World trade to grow more slowly than previously forecast
Global growth in the first half of 2015 remained slightly lower than previously anticipated. Growth slowed particularly in the emerging economies, but the United States also witnessed a bumpy first half. The volume of world trade declined in the early part of the year, which is very exceptional. This volume reduction was due, mainly, to a contraction in Asian imports.
The Bank of Finland predicts higher growth in the global economy and trade during the course of 2015–2017. However, growth will lag behind earlier projections, with a weaker growth outlook for international trade, in particular. The modest trade performance impairs the export prospects for the advanced economies (incl. the euro area).
Near-term cyclical developments will be affected by four key factors: falling oil and other commodity prices, accommodative monetary conditions, exchange rate changes and the winding down of debt.
The oil price slide is due to an oversupply of crude oil: output has not responded to the lower oil price. But reductions in oil and particularly other commodity prices also reflect more subdued growth in their demand. In China, oil demand is held in check by changes in the structure of growth: the significance of commodity-intensive investments for growth is decreasing, while the role of private consumption is increasing. The low level of oil and commodity prices supports growth in the advanced economies but erodes the outlook for commodity-producing emerging economies.
The markets expect the US Federal Reserve to raise its policy rate later in the year. However, the changes will be moderate and, overall, monetary conditions will still remain accommodative for a prolonged period. This will boost global growth and inflation throughout the Bank of Finland’s forecast horizon. Viewed over the longer term, exchange rate movements have mirrored changes in countries’ relative growth and inflation outlooks. The devaluation of the Chinese renminbi in early August 2015 has, in fact, been moderate relative to the renminbi being at end-July about 14% stronger than a year earlier.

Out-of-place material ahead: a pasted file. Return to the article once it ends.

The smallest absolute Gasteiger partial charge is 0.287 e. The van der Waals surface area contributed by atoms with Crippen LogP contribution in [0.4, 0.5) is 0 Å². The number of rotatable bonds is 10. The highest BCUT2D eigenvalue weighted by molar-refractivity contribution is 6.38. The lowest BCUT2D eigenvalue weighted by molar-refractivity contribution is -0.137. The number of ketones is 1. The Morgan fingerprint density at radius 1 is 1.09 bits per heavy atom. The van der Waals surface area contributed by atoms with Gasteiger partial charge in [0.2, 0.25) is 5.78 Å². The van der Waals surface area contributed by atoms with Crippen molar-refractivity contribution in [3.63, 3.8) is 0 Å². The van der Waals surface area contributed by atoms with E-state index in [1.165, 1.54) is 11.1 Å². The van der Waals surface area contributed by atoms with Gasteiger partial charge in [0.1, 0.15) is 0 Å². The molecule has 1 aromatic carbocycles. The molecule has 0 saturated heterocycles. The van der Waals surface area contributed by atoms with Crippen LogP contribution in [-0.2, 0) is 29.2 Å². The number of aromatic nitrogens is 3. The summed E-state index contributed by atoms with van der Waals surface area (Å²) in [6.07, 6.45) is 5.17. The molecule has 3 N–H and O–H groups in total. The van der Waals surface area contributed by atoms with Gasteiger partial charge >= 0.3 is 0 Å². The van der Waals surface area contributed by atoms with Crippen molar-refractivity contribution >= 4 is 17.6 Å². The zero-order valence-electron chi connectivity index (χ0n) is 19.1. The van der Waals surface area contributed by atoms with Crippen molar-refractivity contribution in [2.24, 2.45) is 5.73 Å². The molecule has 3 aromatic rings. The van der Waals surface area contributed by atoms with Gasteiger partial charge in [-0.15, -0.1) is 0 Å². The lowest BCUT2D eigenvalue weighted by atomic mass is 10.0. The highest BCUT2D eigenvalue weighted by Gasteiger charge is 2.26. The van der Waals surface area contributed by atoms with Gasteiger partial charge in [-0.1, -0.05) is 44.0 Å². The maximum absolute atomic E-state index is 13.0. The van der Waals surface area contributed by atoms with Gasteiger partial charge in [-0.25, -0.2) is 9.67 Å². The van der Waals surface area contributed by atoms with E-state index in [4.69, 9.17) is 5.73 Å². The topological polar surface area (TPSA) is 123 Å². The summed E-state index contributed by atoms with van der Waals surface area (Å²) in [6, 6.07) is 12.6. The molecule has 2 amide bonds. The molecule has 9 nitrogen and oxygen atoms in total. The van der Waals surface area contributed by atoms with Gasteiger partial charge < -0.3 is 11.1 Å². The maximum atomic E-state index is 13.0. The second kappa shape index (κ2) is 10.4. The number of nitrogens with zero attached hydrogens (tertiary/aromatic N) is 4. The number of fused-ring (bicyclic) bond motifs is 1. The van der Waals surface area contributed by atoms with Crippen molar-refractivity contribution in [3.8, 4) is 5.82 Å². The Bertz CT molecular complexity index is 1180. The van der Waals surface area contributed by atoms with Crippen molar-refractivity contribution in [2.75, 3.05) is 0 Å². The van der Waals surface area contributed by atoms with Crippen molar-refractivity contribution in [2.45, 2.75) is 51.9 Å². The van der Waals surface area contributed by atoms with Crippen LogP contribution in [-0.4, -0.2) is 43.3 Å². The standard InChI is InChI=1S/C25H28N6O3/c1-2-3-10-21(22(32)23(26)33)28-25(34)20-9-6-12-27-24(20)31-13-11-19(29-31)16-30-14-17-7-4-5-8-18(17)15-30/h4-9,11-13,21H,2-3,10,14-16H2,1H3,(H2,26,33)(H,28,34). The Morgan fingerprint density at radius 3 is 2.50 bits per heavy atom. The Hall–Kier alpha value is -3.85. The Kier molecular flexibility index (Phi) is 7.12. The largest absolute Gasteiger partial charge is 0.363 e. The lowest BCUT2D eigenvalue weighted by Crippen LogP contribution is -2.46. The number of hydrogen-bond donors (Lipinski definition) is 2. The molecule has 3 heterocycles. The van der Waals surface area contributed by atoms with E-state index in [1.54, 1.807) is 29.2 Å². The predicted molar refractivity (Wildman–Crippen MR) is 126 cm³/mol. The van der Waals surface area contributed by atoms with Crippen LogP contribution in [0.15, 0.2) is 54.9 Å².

Private sector deleveraging (which previously put an overall drag on growth, particularly in the advanced economies), fiscal tightening and weak labour market developments are gradually easing. On the other hand, in many emerging economies, weak commodity price performance, the appreciation of the US dollar and the acceleration of capital outflows have sapped growth and growth prospects. Moreover, in some advanced economies debt levels have assumed considerable proportions.
On the whole, weaker growth prospects for the advanced economies and the fact that world trade growth has passed its peak have changed the outlook for the global economy in the Bank of Finland forecast. It is as yet difficult to assess the overall impact of such changes on the prospects for the advanced economies. The uncertainty is illustrated by market reactions in August–September to the situation in China. To what extent do they reflect local stock price corrections and to what extent changed estimates of the outlook for the global economy as a whole? The growth forecast is subject to downside risks.